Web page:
Manchester and Lakehurst residents have been visiting the polls since 6 a.m. with little hassle.
In , voters are selecting a new mayor, while residents are deciding when to hold municipal votes. Residents of both municipalities also are voting for Ocean County freeholder and state senate and general assembly candidates.
In Manchester, the much-debated , while an important issue to voters, was not the sole reason they came out to the polls.
"I always come out to vote," said Maria Lychock, who has lived in the area for over 30 years and voted Tuesday afternoon at the Ridgeway Volunteer Fire Department headquarters on Route 571.
Lychock said that she received a phone call urging her to vote in favor of the change. Other calls were placed by Mayor Michael Fressola, who asked voters to oppose the referendum. She decided to support moving the township's nonpartisan municipal election from May to November.
"If it saves money, yes," she said.
Adeline Costello, who has lived in Cedar Glen for the past five years, said that she mainly came to the polls to cast her votes on the ballot questions.
"I came out for the two questions more than the candidates," she said.
Leading up to the vote, Costello said that she was familiar with the issue and had received a flier detailing the topic. As for moving the election date, she said that "there is not a problem with that."
Manchester's municipal clerk Sabina Skibo said that the referendum may be a draw to the polls for residents.
"Even though we don't have municipal candidates, we still have the question," she said. "With the state of the economy, people will voice their opinion. We may wind up with a better turnout for a November election."
If approved by voters, the terms of council members would be extended six months to bring them in line with a November vote. The township would be bound to hold its municipal elections in November for 10 years before the possibility of switching back to a May vote could be approved.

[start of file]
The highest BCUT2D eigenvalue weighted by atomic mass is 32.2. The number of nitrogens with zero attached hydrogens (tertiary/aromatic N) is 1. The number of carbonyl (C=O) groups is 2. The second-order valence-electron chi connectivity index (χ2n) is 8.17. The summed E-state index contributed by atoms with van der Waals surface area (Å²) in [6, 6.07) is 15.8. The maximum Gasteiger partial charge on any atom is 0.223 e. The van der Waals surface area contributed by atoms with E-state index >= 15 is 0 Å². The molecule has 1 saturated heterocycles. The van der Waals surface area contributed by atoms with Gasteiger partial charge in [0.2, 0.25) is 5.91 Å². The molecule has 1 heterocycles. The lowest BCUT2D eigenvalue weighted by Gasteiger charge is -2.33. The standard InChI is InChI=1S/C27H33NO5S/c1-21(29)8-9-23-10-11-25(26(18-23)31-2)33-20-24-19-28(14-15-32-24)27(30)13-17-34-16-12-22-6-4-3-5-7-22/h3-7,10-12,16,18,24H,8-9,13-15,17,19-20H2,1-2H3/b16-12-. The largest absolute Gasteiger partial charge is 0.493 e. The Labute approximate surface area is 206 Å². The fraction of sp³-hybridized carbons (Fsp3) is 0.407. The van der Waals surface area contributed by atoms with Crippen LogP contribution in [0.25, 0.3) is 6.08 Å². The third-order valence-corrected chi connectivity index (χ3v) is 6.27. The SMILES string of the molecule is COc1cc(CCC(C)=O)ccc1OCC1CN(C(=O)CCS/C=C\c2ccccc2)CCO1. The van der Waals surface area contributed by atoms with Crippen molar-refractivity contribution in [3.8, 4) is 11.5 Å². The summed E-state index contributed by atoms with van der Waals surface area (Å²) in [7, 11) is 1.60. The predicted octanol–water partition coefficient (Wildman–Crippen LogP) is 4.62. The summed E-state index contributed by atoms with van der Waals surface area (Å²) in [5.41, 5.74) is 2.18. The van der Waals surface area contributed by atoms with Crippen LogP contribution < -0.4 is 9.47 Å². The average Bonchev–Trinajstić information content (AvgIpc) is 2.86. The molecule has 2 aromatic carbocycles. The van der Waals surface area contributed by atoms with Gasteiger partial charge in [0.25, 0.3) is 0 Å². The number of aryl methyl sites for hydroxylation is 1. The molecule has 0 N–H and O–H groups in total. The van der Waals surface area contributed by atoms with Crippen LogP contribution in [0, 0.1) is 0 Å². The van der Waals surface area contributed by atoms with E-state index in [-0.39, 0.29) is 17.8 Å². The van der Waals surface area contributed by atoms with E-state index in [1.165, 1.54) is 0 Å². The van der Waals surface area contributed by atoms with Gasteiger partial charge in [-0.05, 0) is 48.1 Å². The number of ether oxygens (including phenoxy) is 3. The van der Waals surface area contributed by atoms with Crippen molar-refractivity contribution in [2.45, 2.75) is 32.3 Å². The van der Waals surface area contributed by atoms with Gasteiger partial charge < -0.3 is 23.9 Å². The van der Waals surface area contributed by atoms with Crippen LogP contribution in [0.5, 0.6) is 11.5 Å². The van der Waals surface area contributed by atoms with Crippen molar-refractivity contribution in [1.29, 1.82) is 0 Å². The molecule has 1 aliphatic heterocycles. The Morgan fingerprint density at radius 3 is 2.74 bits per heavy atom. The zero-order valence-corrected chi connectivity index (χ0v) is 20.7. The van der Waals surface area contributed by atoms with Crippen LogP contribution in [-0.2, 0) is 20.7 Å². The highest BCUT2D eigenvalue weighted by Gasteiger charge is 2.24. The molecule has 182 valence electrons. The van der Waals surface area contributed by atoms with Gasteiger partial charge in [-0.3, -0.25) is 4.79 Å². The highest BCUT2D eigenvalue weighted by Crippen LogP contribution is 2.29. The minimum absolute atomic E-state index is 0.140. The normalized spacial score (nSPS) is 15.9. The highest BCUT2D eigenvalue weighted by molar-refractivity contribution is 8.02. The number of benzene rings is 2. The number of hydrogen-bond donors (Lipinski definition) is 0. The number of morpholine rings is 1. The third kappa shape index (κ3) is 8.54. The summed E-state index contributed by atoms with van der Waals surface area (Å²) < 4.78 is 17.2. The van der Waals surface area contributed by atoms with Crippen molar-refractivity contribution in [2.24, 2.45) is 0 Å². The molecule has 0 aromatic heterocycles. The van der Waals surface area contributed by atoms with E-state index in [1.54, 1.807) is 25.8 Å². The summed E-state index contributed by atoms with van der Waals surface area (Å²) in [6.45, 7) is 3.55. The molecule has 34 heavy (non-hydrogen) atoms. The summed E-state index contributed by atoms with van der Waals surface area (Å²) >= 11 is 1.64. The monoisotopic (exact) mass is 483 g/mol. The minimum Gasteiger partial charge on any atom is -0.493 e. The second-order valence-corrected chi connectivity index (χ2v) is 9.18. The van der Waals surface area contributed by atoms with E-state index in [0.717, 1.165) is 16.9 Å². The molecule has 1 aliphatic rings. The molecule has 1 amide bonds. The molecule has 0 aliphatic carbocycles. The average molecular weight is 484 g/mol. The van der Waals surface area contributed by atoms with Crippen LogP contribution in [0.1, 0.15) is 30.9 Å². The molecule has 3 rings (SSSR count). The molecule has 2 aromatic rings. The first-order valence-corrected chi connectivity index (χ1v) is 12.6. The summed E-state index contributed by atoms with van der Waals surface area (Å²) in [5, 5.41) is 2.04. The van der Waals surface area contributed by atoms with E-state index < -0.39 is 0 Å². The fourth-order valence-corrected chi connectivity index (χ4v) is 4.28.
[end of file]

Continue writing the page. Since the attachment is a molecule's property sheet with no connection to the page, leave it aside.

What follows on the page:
Manchester residents once before had the opportunity to decide on moving municipal elections when in 1999 voters defeated a similar referendum.
Many township leaders, such as Fressola and Council President Craig Wallis, are against the move, citing the desire to keep party politics out of Manchester. Though the township would retain its nonpartisanship, they fear that mixing a municipal vote with the partisan general election will begin to blur the lines of independence.
Those surveyed at the polls, as well as Skibo, said that voting has been smooth throughout the morning and afternoon hours. A newly created 40th district in Manchester has not caused problems, Skibo said, and her office has not received calls from voters disapproving of the new polling location created around Roosevelt City.
"Everybody has been receptive," she said.
As Lakehurst voters took to the borough's community center on Center Street to and two council members, no delays or voting problems were reported.
Jim Bruni, a 60-year resident, said that he came out to vote Tuesday afternoon because rising taxes concern him.
"They have to cut out the unneeded spending," he said.
Patricia Kelly, a payroll manager who moved to the borough in 2000, agreed.
"They need to cap taxes," she said, adding that New Jersey's taxes could wind up causing her to move out of the state one day.
Skibo, who receives the ballots for Manchester and Lakehurst before sending tallies to the Ocean County clerk, said that she anticipates having the final results sometime around 9:30 p.m. Tuesday, barring any problems. Manchester Patch will publish the tallies as they become available.